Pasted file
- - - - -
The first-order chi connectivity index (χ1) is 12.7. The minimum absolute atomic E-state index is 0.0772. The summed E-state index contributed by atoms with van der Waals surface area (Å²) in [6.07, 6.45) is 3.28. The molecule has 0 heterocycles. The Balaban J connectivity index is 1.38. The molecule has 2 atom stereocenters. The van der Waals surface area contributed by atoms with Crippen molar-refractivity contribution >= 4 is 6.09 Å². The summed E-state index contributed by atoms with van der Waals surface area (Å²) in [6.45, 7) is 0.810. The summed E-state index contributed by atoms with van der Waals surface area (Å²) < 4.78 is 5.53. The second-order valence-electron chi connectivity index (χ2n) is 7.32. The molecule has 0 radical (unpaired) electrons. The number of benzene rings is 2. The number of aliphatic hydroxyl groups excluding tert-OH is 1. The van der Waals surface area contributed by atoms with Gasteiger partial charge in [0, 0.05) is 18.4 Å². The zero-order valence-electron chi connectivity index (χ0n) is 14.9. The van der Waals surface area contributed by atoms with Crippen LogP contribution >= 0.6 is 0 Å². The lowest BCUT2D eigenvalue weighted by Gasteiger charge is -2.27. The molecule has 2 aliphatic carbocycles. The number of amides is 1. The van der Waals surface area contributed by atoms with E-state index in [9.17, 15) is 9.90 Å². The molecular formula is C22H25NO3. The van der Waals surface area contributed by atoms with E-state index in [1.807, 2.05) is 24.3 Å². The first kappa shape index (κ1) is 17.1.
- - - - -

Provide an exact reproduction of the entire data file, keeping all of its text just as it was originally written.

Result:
The first-order chi connectivity index (χ1) is 12.7. The minimum absolute atomic E-state index is 0.0772. The summed E-state index contributed by atoms with van der Waals surface area (Å²) in [6.07, 6.45) is 3.28. The molecule has 0 heterocycles. The Balaban J connectivity index is 1.38. The molecule has 2 atom stereocenters. The van der Waals surface area contributed by atoms with Crippen molar-refractivity contribution >= 4 is 6.09 Å². The summed E-state index contributed by atoms with van der Waals surface area (Å²) in [6.45, 7) is 0.810. The summed E-state index contributed by atoms with van der Waals surface area (Å²) < 4.78 is 5.53. The second-order valence-electron chi connectivity index (χ2n) is 7.32. The molecule has 0 radical (unpaired) electrons. The number of benzene rings is 2. The number of aliphatic hydroxyl groups excluding tert-OH is 1. The van der Waals surface area contributed by atoms with Gasteiger partial charge in [0, 0.05) is 18.4 Å². The zero-order valence-electron chi connectivity index (χ0n) is 14.9. The van der Waals surface area contributed by atoms with Crippen LogP contribution >= 0.6 is 0 Å². The lowest BCUT2D eigenvalue weighted by Gasteiger charge is -2.27. The molecule has 2 aliphatic carbocycles. The number of amides is 1. The van der Waals surface area contributed by atoms with E-state index in [9.17, 15) is 9.90 Å². The molecular formula is C22H25NO3. The van der Waals surface area contributed by atoms with E-state index in [1.807, 2.05) is 24.3 Å². The first kappa shape index (κ1) is 17.1.